Q: How does a fuel pump work?

    A: A fuel pump pulls gasoline from the tank, guiding it along a pipe to the carburetor. Some fuel pumps are electric, mounted near or in the fuel tank, while others operate mechanically in concert with the engine. Either way, the fuel pump is what gets the gasoline where it needs to go.
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  • Why is boiling a cooling process?

    Q: Why is boiling a cooling process?

    A: Boiling can be considered as a cooling process because as a liquid reaches its critical temperature, heat escapes through rapid evaporation. Essentially, boiling happens when liquids turn into gases, forcing excess heat out of the liquid.
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  • Q: What is the boiling point of water?

    A: The boiling point of water is 100 degrees Celsius or 212 degrees Fahrenheit at one atmosphere of pressure or at sea level. However, at high altitudes, like on a mountain, water boils at a lower temperature. When atmospheric pressure increases, water boils at a higher temperature.
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  • Q: How is thermal energy produced?

    A: Solar thermal panels harness energy from the sun to energize homes and commercial buildings, according to Solar Systems USA. How Stuff Works mentions that geothermal energy is created by tapping into hot water or steam under the Earth to generate heat.
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  • Q: How is your body able to counteract the effects of entropy?

    A: No supporting scientific documentation is available for human "entropy." It is assumed that the question was meant to be worded instead as "atrophy." According to Healthline, muscular atrophy can be treated with regular exercise and balanced nutrition.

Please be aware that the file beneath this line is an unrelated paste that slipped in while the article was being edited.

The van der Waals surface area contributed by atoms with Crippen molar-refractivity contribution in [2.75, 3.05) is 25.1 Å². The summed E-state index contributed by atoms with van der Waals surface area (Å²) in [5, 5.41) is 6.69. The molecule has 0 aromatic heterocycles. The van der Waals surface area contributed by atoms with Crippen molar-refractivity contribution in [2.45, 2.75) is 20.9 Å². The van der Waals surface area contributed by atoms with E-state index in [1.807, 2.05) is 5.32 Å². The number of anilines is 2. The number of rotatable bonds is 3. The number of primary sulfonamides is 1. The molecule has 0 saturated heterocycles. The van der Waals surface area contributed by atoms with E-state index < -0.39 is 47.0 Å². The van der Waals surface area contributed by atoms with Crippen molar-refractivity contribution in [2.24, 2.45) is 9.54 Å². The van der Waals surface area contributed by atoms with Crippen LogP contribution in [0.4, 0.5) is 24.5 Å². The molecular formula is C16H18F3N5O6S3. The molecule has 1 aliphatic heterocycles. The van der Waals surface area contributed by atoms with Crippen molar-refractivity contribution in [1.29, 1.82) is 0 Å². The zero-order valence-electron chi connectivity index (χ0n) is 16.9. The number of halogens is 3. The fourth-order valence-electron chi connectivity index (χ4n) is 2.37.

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  • Q: What are good uses of atomic energy?

    A: Atomic energy, also referred to as nuclear energy, is used to generate electricity, and has applications in the fields of agriculture, medicine, research and industry, too. Atomic energy contains highly active radioisotopes, which are various forms of atoms comprised of the same chemical elements. These isotopes share many chemical properties, but have different volumes of relative atomic masses, which makes them suitable for different chemical, electrical, engineering and industrial practices.
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  • Q: What two forces determine whether an object floats or sinks?

    A: The two forces that determine whether an object floats or sinks are buoyancy and pressure. Buoyancy is determined by the density of the object and the density of the medium.
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  • What is a poor conductor of heat?

    Q: What is a poor conductor of heat?

    A: A poor conductor of heat is any material that can not transfer heat. Poor conductors have a low density thus the particles in a given volume of the material are not enough to collide and transfer heat. Examples of poor heat conductors include air, wood, paper, cloth and water.